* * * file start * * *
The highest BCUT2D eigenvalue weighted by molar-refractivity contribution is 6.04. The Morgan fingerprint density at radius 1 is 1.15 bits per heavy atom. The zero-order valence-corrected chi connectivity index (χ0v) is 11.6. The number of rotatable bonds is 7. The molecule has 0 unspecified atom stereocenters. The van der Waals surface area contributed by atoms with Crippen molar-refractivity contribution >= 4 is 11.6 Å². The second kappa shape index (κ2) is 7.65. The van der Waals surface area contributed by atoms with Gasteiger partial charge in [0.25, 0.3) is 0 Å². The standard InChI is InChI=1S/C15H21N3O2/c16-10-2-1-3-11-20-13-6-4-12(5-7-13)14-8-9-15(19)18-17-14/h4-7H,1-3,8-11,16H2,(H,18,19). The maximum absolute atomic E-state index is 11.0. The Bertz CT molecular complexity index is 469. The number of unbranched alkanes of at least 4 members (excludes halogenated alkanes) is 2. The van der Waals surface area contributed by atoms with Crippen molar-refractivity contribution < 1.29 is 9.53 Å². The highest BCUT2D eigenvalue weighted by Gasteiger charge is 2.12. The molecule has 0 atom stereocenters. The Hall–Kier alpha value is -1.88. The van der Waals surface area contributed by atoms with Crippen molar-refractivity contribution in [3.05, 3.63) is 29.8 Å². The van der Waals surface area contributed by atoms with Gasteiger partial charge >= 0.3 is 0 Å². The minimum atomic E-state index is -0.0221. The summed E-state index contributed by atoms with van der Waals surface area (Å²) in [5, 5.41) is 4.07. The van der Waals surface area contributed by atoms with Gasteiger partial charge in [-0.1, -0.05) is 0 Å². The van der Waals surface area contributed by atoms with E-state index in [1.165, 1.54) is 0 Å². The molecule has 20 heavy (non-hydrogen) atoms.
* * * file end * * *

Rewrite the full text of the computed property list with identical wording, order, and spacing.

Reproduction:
The highest BCUT2D eigenvalue weighted by molar-refractivity contribution is 6.04. The Morgan fingerprint density at radius 1 is 1.15 bits per heavy atom. The zero-order valence-corrected chi connectivity index (χ0v) is 11.6. The number of rotatable bonds is 7. The molecule has 0 unspecified atom stereocenters. The van der Waals surface area contributed by atoms with Crippen molar-refractivity contribution >= 4 is 11.6 Å². The second kappa shape index (κ2) is 7.65. The van der Waals surface area contributed by atoms with Gasteiger partial charge in [0.25, 0.3) is 0 Å². The standard InChI is InChI=1S/C15H21N3O2/c16-10-2-1-3-11-20-13-6-4-12(5-7-13)14-8-9-15(19)18-17-14/h4-7H,1-3,8-11,16H2,(H,18,19). The maximum absolute atomic E-state index is 11.0. The Bertz CT molecular complexity index is 469. The number of unbranched alkanes of at least 4 members (excludes halogenated alkanes) is 2. The van der Waals surface area contributed by atoms with Crippen molar-refractivity contribution < 1.29 is 9.53 Å². The highest BCUT2D eigenvalue weighted by Gasteiger charge is 2.12. The molecule has 0 atom stereocenters. The Hall–Kier alpha value is -1.88. The van der Waals surface area contributed by atoms with Crippen molar-refractivity contribution in [3.05, 3.63) is 29.8 Å². The van der Waals surface area contributed by atoms with Gasteiger partial charge >= 0.3 is 0 Å². The minimum atomic E-state index is -0.0221. The summed E-state index contributed by atoms with van der Waals surface area (Å²) in [5, 5.41) is 4.07. The van der Waals surface area contributed by atoms with Gasteiger partial charge in [-0.1, -0.05) is 0 Å². The van der Waals surface area contributed by atoms with E-state index in [1.165, 1.54) is 0 Å². The molecule has 20 heavy (non-hydrogen) atoms.